Differences in the duration of the pupal stage were small and only significant between those of DBM-C on peas (5.8 days) and DBM-P on kale (5.3 days, Table 1). There were differences, however, in the rates of survival during pupal stage: 95.6% of pupated DBM-C raised on kale emerged as adults as compared with 33.3% on pea. Survival of the DBM-P was similar on both plants, kale and pea (97.3% and 92% respectively, Figure 1).

(c) Pupal weight

Significant differences were also recorded in pupal weight between all treatments and strains (Table 1). Cabbage strain pupae on kale were heaviest (5.7 mg), followed by DBM-P on kale (5.3 mg) and peas (4.6 mg). The lightest (3.8 mg) were the pupae of the DBM-C that had survived on peas. Their weight was so low that many of them failed to emerge as adults.

The sex ratio of emerging adults was female-biased for DBM-C, irrespective of the host plant, while the ratio for DBM-P was slightly male-biased.

Effect of host shift on the parasitoid

In Table 2, the number of parasitised larvae is shown for the two D. mollipla strains, c-D. mollipla and p-D. mollipla on both DBM strains. Generally parasitism was low, but parasitoid performance was better on peas than on cabbage. The number of parasitised larvae per naïve female ranged from 0 to 11 for c-D. mollipla on DBM-C, 0 to 17 on DBM-P and from 0 to 20 for p-D. mollipla on DBM-P.

With experienced D. mollipla, the number of parasitised larvae was higher and ranged between 1 to 15 for p-D. mollipla on DBM-P and 10 to 14 for c-D. mollipla on DBM-P. In both experiments, parasitism on DBM-P was higher than on DBM-C. The range of parasitised larvae per female given in Table 2 illustrates the high variation in performance of individual females. Therefore, these figures are not statistically different, but can be taken as tendencies. Missing data are due to microsporidian infection problems in the DBM culture and the collapse of the p-D. mollipla culture during the experiments.

Table 2. Parasitism of naïve and experienced Diadegma mollipla on diamondback moth larvae reared on cabbage and on pea

Parasitoid strain

Host strain

No. parasitoids tested

No. larvae

Range of larvae parasitised

Mean no. larvae parasitised1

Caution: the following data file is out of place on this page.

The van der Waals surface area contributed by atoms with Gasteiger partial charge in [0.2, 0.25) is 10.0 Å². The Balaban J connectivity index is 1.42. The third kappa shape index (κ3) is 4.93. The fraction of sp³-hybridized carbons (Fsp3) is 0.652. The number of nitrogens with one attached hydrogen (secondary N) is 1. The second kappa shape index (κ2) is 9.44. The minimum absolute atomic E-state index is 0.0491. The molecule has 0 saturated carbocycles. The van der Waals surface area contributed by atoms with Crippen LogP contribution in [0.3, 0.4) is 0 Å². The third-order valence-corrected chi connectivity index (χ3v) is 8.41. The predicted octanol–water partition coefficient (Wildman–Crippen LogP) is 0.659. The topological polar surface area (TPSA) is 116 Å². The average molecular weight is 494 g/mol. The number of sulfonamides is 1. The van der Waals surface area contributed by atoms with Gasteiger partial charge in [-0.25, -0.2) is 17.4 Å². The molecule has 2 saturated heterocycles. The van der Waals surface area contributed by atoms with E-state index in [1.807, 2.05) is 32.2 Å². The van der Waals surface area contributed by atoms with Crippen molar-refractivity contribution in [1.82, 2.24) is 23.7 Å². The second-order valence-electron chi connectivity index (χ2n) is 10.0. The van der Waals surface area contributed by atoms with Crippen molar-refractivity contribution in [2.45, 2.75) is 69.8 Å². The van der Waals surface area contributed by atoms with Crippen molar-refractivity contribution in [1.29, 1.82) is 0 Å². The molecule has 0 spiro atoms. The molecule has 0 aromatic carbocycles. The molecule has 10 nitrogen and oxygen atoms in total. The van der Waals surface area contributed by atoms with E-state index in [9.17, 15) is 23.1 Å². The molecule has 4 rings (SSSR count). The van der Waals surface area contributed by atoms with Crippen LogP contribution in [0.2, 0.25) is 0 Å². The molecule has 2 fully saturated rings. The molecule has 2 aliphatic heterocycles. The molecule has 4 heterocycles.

Naïve D. mollipla






0 - 11

3.0 ± 1.15 ns





0 - 17

3.8 ± 1.62 ns











0 - 20

5.8 ± 2.19 ns

Experienced D. mollipla






6 - 11

8.3 ± 1.44 ns





10 - 14

12.6 ± 1.33 ns





1 - 15

7.3 ± 3.49 ns







Effect of host plants on parasitism

When larvae were exposed on excised leaves kept in vials, parasitism was low with 24 DBM larvae out of 100 parasitised. However, with 16 larvae parasitised on peas, preference was more biased towards peas than towards cabbage (eight parasitised larvae).

When DBM was exposed on cabbage plants only, the parasitism rate of c-D. mollipla was 6.1%, thus being significantly lower than on pea plants alone (26.5%) (Table 3). When both host plants were offered simultaneously, parasitism was comparable to cabbage offered alone (3.5%). However, a higher proportion of larvae was parasitised on peas (2.6%) than on cabbage (0.9%).

Table 3. Influence of host plant on parasitism of diamondback moth by Diadegma mollipla reared on cabbage

Host plant

No. DBM larvae exposed

Average no. of larvae recovered

Average no. of larvae parasitised1

Parasitism rate [%]

cabbage alone



2.3 ± 0.88 a

6.1 a

pea alone



10.0 ± 2.52 b

26.5 b




1.3 ± 0.33 a2

3.5 a
[*) 2.6, **) 0.9]

1 average ± SE, 2 average number parasitised on pea =1.0, on cabbage = 0.3
*) parasitised on peas, **) parasitised on cabbage. Means from 3 replicates.
Means in the same column having same letter are not significantly different at 5% level using Tukey’s HSD test


Diamondback moth has been recorded in the field from host plants outside its “natural” host plant range before. Reichart (1919, in Talekar et al. 1985) reported DBM on chickpea and a chenopodiaceous vegetable in Russia. More recently, DBM was found on okra in Ghana (Anonymous 1971) and on faba beans in Egypt (Badr et al. 1986). These occurrences seem to have been either sporadic and were not given due attention, or were the result of misidentifications and, therefore, never heard of again. In the case reported here, crosses between DBM-C and DBM-P in both directions produced fertile offspring (Löhr, unpublished data), so the identity of the species is not in question.